Risks, Re-building and Restructuring: An Evening with Phillip Picardi

In this day and age when Millennials are concerned with topics relating to gender identity, politics and activism, Phillip Picardi is a household name. Having been one of the spearheaders in diversifying his staff, using his voice and staying true to who he is, his dedication has aided in his move from Teen Vogue to the editor-in-chief of Out Magazine. Picardi made his mark in print and digital, one of his most notable achievements being shifting Teen Vogue’s focus from exclusively fashion and beauty tips and trends to having a platform that spreads awareness to our generation and younger.

His journey began as an intern for Teen Vogue where he assisted in setting up furniture showrooms for J. C. Penney. It was an evening of laughs as he recounted his glamorous stories of navigating 20 blocks around New York with chairs and tables in tow. Like most success stories go— moving from intern to director, manager or even editor in chief of a fashion publication— the path to that destination isn’t always easy or glamorous.

When the floor was open for questions, one SCAD student asked about Picardi’s stance on unpaid internships to which he replied “I was an intern for 3 ½ years and I really benefited from that experience. I learned after I finished that internship, which wasn’t unpaid— I got $10 a day— that unpaid internships suck. People should be getting paid for their labor and it benefits a system of people who come from privilege. Gatekeeping exists in the fashion industry and I hope we start working towards a system where we start paying interns because a lot of companies did away with it and replaced it with ‘freelancers.’”

To me, it wasn’t about hiring. It’s about giving people tools to succeed in corporations that marginalize you.”

Age does not tell experience and Picardi, who was only 23 when he accepted his position as Digital Editorial Director for Teen Vogue, expressed how completely out of his element he was. How does one go from talking about a celebrity’s hair to managing a team of 12 people? “Let’s stop trying to be a teen version of Vogue and start being the best version of Teen Vogue that it should be,” Picardi stated as he shared his mantra with the audience. “The audience isn’t looking to us for fashion, but to inform their opinions on the world,” he mentions and with the rumors of the publication closing, a restructure was needed. Picardi hit a major milestone when his project them, for individuals who identify as queer, was approved by Anna Wintour, which he called “an appropriate example for how we should be using seats of power that we acquire.”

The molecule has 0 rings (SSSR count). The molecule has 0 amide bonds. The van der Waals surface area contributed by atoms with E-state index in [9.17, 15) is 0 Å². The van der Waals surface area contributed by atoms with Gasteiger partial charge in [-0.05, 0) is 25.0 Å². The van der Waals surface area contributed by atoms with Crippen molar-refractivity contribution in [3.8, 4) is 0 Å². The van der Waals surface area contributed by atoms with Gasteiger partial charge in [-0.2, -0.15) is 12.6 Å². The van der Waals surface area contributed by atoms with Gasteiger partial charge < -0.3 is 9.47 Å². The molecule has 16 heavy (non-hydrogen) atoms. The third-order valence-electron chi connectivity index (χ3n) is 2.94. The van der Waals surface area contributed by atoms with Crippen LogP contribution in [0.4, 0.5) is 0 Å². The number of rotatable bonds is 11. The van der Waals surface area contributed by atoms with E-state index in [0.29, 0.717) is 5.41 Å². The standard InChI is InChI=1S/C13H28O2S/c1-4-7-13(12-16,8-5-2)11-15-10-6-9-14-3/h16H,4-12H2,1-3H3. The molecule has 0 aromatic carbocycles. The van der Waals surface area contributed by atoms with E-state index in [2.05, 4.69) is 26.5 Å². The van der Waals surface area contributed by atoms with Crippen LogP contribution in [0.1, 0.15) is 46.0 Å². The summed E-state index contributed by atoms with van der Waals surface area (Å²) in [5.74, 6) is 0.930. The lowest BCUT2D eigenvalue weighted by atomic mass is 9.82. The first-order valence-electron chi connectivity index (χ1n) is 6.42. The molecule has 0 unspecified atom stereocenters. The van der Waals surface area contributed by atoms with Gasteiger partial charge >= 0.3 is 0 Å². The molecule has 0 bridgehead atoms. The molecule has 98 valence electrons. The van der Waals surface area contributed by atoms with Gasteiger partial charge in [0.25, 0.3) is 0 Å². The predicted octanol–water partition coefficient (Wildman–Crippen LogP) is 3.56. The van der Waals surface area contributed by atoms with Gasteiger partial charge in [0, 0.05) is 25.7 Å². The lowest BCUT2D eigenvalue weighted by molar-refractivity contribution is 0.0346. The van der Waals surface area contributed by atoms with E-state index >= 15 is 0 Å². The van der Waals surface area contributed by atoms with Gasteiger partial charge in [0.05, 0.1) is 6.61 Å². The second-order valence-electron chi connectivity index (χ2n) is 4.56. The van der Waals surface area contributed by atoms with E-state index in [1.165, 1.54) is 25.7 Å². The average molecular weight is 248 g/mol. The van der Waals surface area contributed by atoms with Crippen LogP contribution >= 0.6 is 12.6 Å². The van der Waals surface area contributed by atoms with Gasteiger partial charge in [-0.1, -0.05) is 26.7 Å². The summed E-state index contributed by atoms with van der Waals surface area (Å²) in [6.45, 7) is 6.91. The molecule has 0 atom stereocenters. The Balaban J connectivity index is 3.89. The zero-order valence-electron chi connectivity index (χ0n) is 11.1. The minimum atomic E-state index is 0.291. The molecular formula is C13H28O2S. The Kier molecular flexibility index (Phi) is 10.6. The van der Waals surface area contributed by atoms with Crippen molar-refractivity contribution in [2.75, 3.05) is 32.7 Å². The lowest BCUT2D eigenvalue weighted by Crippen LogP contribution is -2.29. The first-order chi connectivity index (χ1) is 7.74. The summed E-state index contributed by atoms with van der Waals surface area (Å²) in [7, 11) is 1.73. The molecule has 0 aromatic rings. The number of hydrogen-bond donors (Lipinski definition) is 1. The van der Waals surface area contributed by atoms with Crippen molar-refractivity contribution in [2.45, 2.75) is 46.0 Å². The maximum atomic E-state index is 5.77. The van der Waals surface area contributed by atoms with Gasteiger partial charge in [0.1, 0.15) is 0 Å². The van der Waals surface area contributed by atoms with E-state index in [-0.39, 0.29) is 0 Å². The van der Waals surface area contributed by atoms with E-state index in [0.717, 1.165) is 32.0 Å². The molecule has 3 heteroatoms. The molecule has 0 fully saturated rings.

It shouldn’t be so shocking that teenagers are now more into politics considering what’s been transpiring in the media lately; and, to much of the crowd’s delight, Picardi agreed, stating “Teen Vogue has ended up becoming a symbol of what a whole generation— Generation Z— stands for, which is that they’re socially informed, they’re ready to make a change and they’re here to kick the asses of everyone who’s in the establishment holding us back from progress.”

Further into the conversation, Picardi jokes about Out Magazine’s former editor-in-chief reaching out to him. While initially hesitant, Picardi soon had thoughts of how to tear apart and rebuild Out so it could reach its full potential.

The key to success, he shares, is always looking forward and always asking how you can evolve. Picardi prides himself on the fact that he assisted with diversifying his staff in Teen Vogue, Out, and indirectly influencing Allure magazine to have a trans- person in leadership. “To me, it wasn’t about hiring. It’s about giving people tools to succeed in corporations that marginalize you.” It’s hard to do so in corporations where they want people who “fit the company culture” which translates to only hiring people who look one way and have the same upbringing.

Being creatives, we’re taught to always challenge ideas from others and even our own, because without innovation there’s stagnation. Ideas aren’t just limited to what fabric to use on a garment, but also include asking why it’s so taboo to talk about gender identity and why inclusion has become more of a trend rather than an authentic conversation.

This question was posed to Picardi on how to talk about taboo topics on your social platforms, to which he responds “It’s a risk. If you want to talk about stuff that’s considered unpalatable to people who like to play it safe, then you’re taking a big risk. My resumé has alienated a lot of people from hiring me for jobs, speaking gigs, etc. You have to make a calculated decision as to whether or not that’s something you’re ready for at this stage of your career. I think there are ways to start conversations about LGBTQ equality or about women’s rights that are really not that radical. If it’s really important to you, would you want to work for someone who didn’t agree?”

When you have a voice and use it to speak about what you’re passionate about, the backlash is apart of the package, but through challenging the norms and being inquisitive is where ideas come to fruition and opposing viewpoints are bridged.

Written by Morgan Daniel

Photo by Nick Thomsen and Daniela Guevara

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